This supplier commitment is equivalent to 16 GW of new renewable energy capacity, with 10 GW already operational today helping to avoid 13.9 million tonnes of carbon emissions.

Perhaps more complicated to reduce are the emissions tied with the power needed to charge Apple devices, as this is dependent on the energy matrix of different countries across the world. The company estimates that the charging of devices represents 22% of Apple’s gross carbon footprint.

The Queensland wind power investment is Apple’s second project to help address these emissions. In April 2022, the company also announced that it had invested in a 300 MW solar power project in Texas that was also specifically designed to address the electricity customers use to charge their Apple devices.

While these projects only account for a small fraction of customer-related emissions, it shows that Apple is taking proactive steps to reduce its scope 3 emissions through tangible projects and could help spur further investments in renewable energy by supporting the growth of the sector.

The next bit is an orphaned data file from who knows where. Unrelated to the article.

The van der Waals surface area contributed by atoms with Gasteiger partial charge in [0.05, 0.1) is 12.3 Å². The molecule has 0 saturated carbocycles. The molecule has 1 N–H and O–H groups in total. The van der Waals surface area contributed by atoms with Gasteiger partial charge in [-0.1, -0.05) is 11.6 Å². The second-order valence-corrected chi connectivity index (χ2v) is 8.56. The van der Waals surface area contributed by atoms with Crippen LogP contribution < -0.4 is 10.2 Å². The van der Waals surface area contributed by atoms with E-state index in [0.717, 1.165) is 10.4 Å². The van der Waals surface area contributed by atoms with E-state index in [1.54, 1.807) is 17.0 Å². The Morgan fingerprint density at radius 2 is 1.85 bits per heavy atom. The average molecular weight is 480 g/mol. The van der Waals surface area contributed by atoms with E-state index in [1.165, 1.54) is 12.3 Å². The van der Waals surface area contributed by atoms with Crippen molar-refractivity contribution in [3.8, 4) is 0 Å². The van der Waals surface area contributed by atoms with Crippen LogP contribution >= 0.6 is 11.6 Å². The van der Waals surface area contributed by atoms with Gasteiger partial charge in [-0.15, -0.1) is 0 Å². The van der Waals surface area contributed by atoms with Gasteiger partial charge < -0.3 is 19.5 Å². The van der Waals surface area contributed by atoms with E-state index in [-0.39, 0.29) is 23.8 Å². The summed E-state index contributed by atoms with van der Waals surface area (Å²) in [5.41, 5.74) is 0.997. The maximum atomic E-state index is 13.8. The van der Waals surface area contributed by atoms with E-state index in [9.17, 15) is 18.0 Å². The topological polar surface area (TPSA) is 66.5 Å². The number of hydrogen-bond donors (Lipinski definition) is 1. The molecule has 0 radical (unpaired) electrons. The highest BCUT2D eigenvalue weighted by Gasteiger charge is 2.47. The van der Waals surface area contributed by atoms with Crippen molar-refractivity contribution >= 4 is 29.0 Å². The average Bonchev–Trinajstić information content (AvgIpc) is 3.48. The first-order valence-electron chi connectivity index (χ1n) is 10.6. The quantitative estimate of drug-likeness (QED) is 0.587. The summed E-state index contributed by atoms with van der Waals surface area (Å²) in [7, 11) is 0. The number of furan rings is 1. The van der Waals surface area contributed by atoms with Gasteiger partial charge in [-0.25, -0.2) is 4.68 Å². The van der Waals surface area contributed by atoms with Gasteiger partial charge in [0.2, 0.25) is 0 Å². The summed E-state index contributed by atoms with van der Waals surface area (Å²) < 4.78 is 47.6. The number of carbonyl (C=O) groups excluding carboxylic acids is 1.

Revenue growth while reducing emissions

Apple claims to have decoupled growth from emissions, with the company’s revenue growing at a much faster rate than its emissions. In 2021, the company’s revenue grew by 33%, while their emissions grew by less than 5% according to their sustainability report.

To mitigate the 5% growth in emissions, Apple applied an additional 0.6 million tonnes of renewable energy credits (RECs) and 0.5 million metric tonnes of carbon offsets. However, the company recognises that using these types of credits to offset emissions is a “short-term bridging solution” as they scale up more tangible carbon reduction programs.

“Clean energy is good for business and good for the planet” commented Jackson on Apple’s experience on transitioning to renewable energy.

Apple’s rapid transition to renewable energy on the road to net zero could be setting an example for companies that climate action can be good for the bottom line for the world’s top companies.

In 2022, Apple was ranked seventh on the Fortune Global 500 list, the only tech company in the top 10, which is mainly made up of large retailers and fossil fuel energy companies. This highlights that companies can still be competitive on a global scale while investing significantly in the net zero transition.